Friday, September 30, 2005

You naeka person!

Did you know that people in Indonesia have a word that means 'to take off your clothes in order to dance'? That there is a German word for the disappointment you feel when something you were apprehensive about didn't turn out as badly as it might have? And my favourite: the Malay word for 'combing one's hair in anger'. This man has gone and compiled a dictionary of the world's most apt words that describe really obscure and esoteric activities, emotions and events.

Even more hilarious are the alternative answers in Guardian's quiz on the book. For the Indonesian word neko-neko, which actually means... well take the quiz... one of the options they have invented ( I presume) is 'A woman who appears pretty when seen from behind but not from the front'. Unless there IS a word to describe just this in Indonesian, in which case they are the most brilliant race of earth.

I don't know if any Indian words make the list, but am certain that some Bengali ones would have been shoo-ins. Take the much-quoted 'naeka' for example. I don't think there is a word in any language of the world that encompasses all the nuances of this word that describes a coy, sometimes-scheming young woman who is very likely to flutter her eyelashes at men and speaks in a typical vocal intonation that can be extremely grating on the nerves. Or my grandmother's favourite 'dhankach', as in 'don't stand there like a dhankach', which essentially means a person who keeps lounging around foolishly and can't figure out how things are to be done and consequently gets on the nerves of the person who is rushing about doing things in their usual efficient way.

There are many, many more. Readers are welcome to pitch in. Till then, let me speak to my grandmother and get back.

19 Comments:

At October 02, 2005 12:18 PM, Blogger the still dancer said...

you live, you live!!!

 
At October 04, 2005 4:40 AM, Blogger Tridib said...

"Abhiman", I am told has no counterpart in the English language. So said my Bengali teacher in school. And I bet there are hundreds of Urdu words out there which will be utterly lost in translation!

 
At October 05, 2005 10:24 PM, Blogger Anyesha said...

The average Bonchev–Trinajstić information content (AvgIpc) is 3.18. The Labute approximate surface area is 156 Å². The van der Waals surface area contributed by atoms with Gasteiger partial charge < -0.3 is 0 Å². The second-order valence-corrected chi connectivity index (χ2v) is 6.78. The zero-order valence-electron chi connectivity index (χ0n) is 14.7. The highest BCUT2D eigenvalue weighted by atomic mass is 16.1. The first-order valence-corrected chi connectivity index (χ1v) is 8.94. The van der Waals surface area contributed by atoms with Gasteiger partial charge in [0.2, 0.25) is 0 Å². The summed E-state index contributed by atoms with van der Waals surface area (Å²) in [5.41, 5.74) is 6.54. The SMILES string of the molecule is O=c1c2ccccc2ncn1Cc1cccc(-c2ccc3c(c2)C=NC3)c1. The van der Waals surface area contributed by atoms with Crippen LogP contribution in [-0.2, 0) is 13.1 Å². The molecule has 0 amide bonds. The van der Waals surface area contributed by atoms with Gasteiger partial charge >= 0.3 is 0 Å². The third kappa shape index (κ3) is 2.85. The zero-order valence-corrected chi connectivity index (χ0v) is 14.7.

My personal favourite was this one:

SENZURI Japanese
Male masturbation (literally "a hundred rubs"). "Shiko shiko manzuri" is the female version (literally "ten thousand rubs").

Gosh...it took them that long...

 
At October 06, 2005 5:11 PM, Blogger Accidental Fame Junkie said...

Hi, you are right about "naeka." I find it difficult to tell people what it is.

 
At October 14, 2005 11:09 AM, Blogger Rash said...

...aah naeka brings lovely memories of so many female bong journos ;)

 
At October 14, 2005 10:53 PM, Blogger J. Alfred Prufrock said...

Nyaka and obhimaan, of course.

The French coquette is in the same orbit as nyaka though not an exact counterpart.

Obhimaan as we understand it is not found anywhere else that I know of. Witness the entirely different connotation of the Hindi abhimaan (difficult to spell that without a capital A ... such magic from S.D. Burman)

How about minshey? Or even min-miney?

I agree with Tridib about Urdu. It is such a nuanced language, I don't think any of the Germanic or Romance languages can come close without compound words. Imagine a Nordic giant trying to translate even the most trite shayr with its giley - shikwey - qhataeyn. The imagination boggles quite vigorously.

J.A.P.

 
At October 14, 2005 11:15 PM, Blogger J. Alfred Prufrock said...

A request - could you please provide a link to your Telegraph article on Bangali restaurants?

J.A.P.

 
At October 15, 2005 4:40 AM, Blogger jive said...

great link...liked it!

 
At October 16, 2005 10:09 AM, Blogger Buchu said...

well, bengalis make a fine distinction between byatha and jwala which is quite unique.

and oh, kaybla. idiot doesn't quite capture the spirit of that word.

 
At October 20, 2005 12:27 PM, Blogger Accidental Fame Junkie said...

Talking about Kaybla, what about Haanda?

 
At October 23, 2005 5:23 PM, Anonymous Anonymous said...

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At October 26, 2005 11:59 AM, Blogger The Marauder's Map said...

Diligently wrote replies to all the comments only to have the whole bloody thing disappear into ether when I tried to post it. Gah! Sometimes, don't you just hate the Internet?

TIP: Ctrl C, Ctrl C, Ctrl C

 
At October 27, 2005 9:07 PM, Anonymous Anonymous said...

This comment has been removed by a blog administrator.

 
At November 02, 2005 12:04 PM, Blogger Ron said...

how about daat kelaane bancharam? :-)

 
At November 05, 2005 1:41 AM, Blogger the silkworm said...

the Hindi word 'jugaar'... if you know how it's used... hard to find an English equivalent. In fact, quite hard to even define... one just knows!

 
At November 18, 2005 2:59 AM, Blogger Bald Monkey said...

Sylheti, the dialect of bengali which we speak at home has a few interesting ones too. ( a rustic but rather colourful tongue )

Dhusnusu --- > shilly shallying with a not so harmless intent.

Nobodonka -- > A hollow person, lacking any substance.

Boitol -- > Similar to nobodonka, a person without a base, (tol).

the list does go on...

 
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At September 11, 2007 12:01 AM, Anonymous Anonimous said...

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